Objective: Aromas may improve physiologic and cognitive function after stress, but associated mechanisms remain unknown. This study evaluated the effects of lavender aroma, which is commonly used for stress reduction, on physiologic and cognitive functions. The contribution of pharmacologic, hedonic, and expectancy-related mechanisms of the aromatherapy effects was evaluated.
Methods: Ninety-two healthy adults (mean age, 58.0 years; 79.3% women) were randomly assigned to three aroma groups (lavender, perceptible placebo [coconut], and nonperceptible placebo [water] and to two prime subgroups (primed, with a suggestion of inhaling a powerful stress-reducing aroma, or no prime). Participants’ performance on a battery of cognitive tests, physiologic responses, and subjective stress were evaluated at baseline and after exposure to a stress battery during which aromatherapy was present. Participants also rated the intensity and pleasantness of their assigned aroma.
Results: Pharmacologic effects of lavender but not placebo aromas significantly benefited post-stress performance on the working memory task (F(2, 86) = 5.41; p = 0.006). Increased expectancy due to positive prime, regardless of aroma type, facilitated post-stress performance on the processing speed task (F(1, 87) = 8.31; p = 0.005). Aroma hedonics (pleasantness and intensity) played a role in the beneficial lavender effect on working memory and physiologic function.
Conclusions: The observable aroma effects were produced by a combination of mechanisms involving aroma-specific pharmacologic properties, aroma hedonic properties, and participant expectations. In the future, each of these mechanisms could be manipulated to produce optimal functioning. (Chamine Irina and Oken Barry S. The Journal of Alternative and Complementary Medicine. September 2016, 22(9): 713-721. doi:10.1089/acm.2015.0349.)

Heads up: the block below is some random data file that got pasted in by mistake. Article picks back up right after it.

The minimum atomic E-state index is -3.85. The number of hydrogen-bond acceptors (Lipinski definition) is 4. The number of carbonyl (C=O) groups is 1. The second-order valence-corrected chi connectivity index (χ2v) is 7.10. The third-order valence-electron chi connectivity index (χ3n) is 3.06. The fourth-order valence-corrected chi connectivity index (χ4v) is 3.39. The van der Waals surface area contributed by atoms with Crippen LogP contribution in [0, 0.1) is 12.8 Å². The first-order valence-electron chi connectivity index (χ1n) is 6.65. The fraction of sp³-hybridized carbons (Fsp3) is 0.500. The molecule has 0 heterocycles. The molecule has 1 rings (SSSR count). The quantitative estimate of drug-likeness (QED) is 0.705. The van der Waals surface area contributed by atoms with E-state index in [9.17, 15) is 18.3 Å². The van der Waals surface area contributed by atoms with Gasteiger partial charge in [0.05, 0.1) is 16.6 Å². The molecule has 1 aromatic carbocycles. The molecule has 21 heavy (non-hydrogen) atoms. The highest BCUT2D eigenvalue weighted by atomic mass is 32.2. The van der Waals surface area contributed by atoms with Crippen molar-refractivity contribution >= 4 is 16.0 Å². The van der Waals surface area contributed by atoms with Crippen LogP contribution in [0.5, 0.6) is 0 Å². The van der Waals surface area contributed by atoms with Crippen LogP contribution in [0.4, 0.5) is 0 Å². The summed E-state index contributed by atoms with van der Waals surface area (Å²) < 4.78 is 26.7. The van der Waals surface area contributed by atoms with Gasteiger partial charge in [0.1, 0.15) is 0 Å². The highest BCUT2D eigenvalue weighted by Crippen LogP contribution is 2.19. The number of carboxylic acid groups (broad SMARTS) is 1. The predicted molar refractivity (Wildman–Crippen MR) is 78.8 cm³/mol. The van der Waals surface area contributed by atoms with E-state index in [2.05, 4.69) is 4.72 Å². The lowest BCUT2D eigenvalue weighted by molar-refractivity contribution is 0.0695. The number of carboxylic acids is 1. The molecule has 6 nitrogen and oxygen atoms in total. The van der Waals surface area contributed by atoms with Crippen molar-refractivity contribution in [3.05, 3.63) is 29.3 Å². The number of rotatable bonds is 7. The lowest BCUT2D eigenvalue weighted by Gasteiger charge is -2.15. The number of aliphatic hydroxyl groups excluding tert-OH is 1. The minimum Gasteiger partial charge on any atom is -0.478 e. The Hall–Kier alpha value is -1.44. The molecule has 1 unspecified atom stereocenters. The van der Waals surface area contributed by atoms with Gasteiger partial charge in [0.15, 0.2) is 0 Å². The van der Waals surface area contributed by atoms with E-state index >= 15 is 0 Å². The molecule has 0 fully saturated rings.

Interestingly, in another recent study, which was single-blinded, an effect of lavender essence on modulation of cortisol and stressful feelings in candidates for open-heart surgery was shown. I did mention in my geek-out blog a combination of lavender and rosemary did as well.
So, what’s the verdict?
It appears that all of these studies have some confounding biases and limitations; however, one thing IS clear. Regardless of how it does it, lavender tends to be relaxing for most people, which is probably why it has a reputation for its soothing action. Furthermore, the quality of the essential oil and the constituents present would affect the results obtained from sniffing a bottle of lavender oil, and not all oils are the same. Therefore, it’s important to not only choose your right oil for you, but to choose the right company for quality.
Happy and safe oiling to you all! Let’s all continue to share our true experiences with the oils and the research and facts and mitigate those scary myths!